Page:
Andy Murray: Boris Becker says no tennis for rest of 2020 is good news for Briton
"I think it's good for players like Andy Murray, you know, it gives him more time to come back and get physically ready then for 2021"
Last Updated: 06/05/20 12:00pm
Boris Becker admits losing the rest of the tennis year due to the coronavirus pandemic would not be a bad thing for Britain's Andy Murray.
Former world No 1 Murray has not played competitive tennis since the Davis Cup Finals last November after suffering a bruise to his pelvic bone.
The setback has been one of many for the two-time Wimbledon and US Open champion.
He was hopeful of returning to action at the Miami Open in late March, but tennis has been placed on an enforced break, although the ATP and WTA Tours are hoping to return on July 13 at the earliest.
I think it benefits more (Novak) Djokovic, (Rafael) Nadal, Federer because they know how good they are, they know what to do, and I don't think we are going to see a change of form from them.
Tennis legend Boris Becker
Six-time Grand Slam winner Becker believes Murray will benefit from the time off, along with Roger Federer and Serena Williams.
"I think if the year is lost, then I don't think it's bad for Federer or it's bad for Serena because they haven't really abused their bodies for another year, so, in a way they've gained a year. I think it's good for players like Andy Murray, you know, it gives him more time to come back and get physically ready then for 2021," the German said.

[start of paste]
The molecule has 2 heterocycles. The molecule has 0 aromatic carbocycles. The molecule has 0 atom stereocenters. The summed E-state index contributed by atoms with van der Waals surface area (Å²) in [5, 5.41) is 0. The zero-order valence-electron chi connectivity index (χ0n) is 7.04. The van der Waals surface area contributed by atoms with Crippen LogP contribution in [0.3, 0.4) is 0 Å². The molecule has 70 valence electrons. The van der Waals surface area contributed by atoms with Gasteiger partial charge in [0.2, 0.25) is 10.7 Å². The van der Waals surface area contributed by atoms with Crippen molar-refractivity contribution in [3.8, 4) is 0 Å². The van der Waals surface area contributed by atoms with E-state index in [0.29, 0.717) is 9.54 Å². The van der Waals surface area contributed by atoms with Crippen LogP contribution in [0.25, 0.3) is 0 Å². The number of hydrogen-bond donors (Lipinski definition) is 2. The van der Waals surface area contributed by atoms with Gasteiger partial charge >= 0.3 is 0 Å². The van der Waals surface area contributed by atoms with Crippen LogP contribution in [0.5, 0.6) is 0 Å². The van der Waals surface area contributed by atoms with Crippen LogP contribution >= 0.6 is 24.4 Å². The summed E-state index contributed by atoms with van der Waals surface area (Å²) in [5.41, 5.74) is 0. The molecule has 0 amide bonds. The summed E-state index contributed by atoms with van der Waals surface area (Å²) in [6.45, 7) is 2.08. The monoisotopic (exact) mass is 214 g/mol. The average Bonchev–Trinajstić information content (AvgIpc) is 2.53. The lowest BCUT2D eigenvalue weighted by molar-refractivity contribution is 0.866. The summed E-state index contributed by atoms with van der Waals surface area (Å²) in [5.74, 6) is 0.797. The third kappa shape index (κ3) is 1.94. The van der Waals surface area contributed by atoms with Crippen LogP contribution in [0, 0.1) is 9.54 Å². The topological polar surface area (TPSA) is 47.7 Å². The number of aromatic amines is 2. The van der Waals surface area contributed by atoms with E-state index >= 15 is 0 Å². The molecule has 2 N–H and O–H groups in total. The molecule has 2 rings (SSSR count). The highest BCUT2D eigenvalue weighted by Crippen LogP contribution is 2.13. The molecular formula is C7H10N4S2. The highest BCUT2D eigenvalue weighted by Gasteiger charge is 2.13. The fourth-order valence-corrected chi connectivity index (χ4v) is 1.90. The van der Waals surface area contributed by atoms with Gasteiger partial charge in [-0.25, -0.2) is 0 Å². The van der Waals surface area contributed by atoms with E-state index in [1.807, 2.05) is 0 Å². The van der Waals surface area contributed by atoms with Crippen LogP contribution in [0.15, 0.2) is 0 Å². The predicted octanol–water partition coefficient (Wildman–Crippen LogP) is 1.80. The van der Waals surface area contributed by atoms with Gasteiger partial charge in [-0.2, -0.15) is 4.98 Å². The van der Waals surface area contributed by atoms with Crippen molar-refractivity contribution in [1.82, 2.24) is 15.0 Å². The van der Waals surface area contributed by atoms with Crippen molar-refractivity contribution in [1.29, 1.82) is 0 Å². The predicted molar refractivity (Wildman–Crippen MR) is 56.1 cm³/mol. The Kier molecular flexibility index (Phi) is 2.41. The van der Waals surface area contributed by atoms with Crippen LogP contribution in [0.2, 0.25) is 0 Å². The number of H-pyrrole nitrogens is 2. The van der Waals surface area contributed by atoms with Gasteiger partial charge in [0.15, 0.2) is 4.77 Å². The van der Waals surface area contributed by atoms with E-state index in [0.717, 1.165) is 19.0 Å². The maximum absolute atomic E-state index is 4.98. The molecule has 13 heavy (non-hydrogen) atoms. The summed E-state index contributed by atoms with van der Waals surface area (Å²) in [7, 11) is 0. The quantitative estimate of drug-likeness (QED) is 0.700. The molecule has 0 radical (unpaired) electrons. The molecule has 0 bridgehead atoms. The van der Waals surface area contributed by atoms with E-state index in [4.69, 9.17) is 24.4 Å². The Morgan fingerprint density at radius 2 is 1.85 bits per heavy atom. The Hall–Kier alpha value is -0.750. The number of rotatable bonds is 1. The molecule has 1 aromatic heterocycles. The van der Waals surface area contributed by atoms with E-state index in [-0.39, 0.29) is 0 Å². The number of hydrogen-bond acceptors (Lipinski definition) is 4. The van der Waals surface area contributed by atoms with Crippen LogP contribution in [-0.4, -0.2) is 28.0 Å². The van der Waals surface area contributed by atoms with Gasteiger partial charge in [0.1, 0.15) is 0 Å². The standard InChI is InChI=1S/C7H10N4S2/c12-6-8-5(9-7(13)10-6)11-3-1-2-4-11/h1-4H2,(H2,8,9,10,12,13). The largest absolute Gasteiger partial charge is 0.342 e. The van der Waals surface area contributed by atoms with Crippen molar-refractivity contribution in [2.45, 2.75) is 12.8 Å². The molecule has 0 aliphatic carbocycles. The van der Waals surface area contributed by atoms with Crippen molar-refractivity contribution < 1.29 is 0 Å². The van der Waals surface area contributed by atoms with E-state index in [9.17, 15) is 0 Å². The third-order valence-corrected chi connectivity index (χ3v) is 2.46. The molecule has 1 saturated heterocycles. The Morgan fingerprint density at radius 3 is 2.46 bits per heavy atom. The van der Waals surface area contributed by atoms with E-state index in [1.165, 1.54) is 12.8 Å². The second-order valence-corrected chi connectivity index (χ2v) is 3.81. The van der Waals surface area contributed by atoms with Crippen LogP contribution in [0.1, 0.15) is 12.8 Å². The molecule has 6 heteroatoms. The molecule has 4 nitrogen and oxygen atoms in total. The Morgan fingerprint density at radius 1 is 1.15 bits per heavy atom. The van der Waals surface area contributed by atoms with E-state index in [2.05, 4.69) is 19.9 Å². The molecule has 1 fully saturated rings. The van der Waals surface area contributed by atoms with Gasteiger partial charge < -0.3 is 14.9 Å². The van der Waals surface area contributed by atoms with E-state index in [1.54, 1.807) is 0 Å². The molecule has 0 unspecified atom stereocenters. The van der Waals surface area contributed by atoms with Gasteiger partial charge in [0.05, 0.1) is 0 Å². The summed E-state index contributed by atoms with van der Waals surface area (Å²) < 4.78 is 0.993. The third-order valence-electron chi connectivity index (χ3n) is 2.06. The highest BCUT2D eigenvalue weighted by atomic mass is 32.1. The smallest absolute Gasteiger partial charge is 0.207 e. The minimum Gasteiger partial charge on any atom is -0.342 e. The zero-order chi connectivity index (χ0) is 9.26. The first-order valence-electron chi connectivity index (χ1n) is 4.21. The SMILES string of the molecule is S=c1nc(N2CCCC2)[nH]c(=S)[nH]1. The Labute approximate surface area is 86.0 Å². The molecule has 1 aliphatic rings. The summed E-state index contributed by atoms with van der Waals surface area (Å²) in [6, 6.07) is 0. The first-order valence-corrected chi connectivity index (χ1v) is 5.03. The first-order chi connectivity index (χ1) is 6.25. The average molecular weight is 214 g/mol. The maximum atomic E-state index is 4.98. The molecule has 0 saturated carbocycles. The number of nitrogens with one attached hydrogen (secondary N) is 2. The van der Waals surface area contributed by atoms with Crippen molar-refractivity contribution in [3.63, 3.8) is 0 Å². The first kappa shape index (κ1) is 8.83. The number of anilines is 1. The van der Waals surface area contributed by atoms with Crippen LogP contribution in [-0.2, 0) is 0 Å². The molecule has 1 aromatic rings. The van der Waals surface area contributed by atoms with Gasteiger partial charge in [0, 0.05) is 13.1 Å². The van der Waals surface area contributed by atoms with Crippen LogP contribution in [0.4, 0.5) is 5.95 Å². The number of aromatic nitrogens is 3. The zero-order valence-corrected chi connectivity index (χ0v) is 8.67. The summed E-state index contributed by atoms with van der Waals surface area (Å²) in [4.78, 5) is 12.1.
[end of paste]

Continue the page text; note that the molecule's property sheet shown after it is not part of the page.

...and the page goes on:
"I don't think the young players benefit actually, because they lose a year, gaining experience in matches. I think of any group they are affected the most, because they've never taken that much time off. I think it benefits more (Novak) Djokovic, (Rafael) Nadal, Federer because they know how good they are, they know what to do, and I don't think we are going to see a change of form from them. But I think the younger players will take more time to come back. This is my feeling."
Becker, who became the youngest-ever Wimbledon champion at the age of 17 in 1985, feels a lot of decision-making will rely on the outcome of what happens to the US Open in September with a verdict on whether or not it will go ahead set to be made in June.
He added: "I think it was good for the (US) Open to say 'listen let's wait and see and not make a rushed decision'. But, if it's positive then I think that we going to have tennis the rest of the year. If we don't have the Open, or the French Open, I don't think we will have tennis the rest of the year."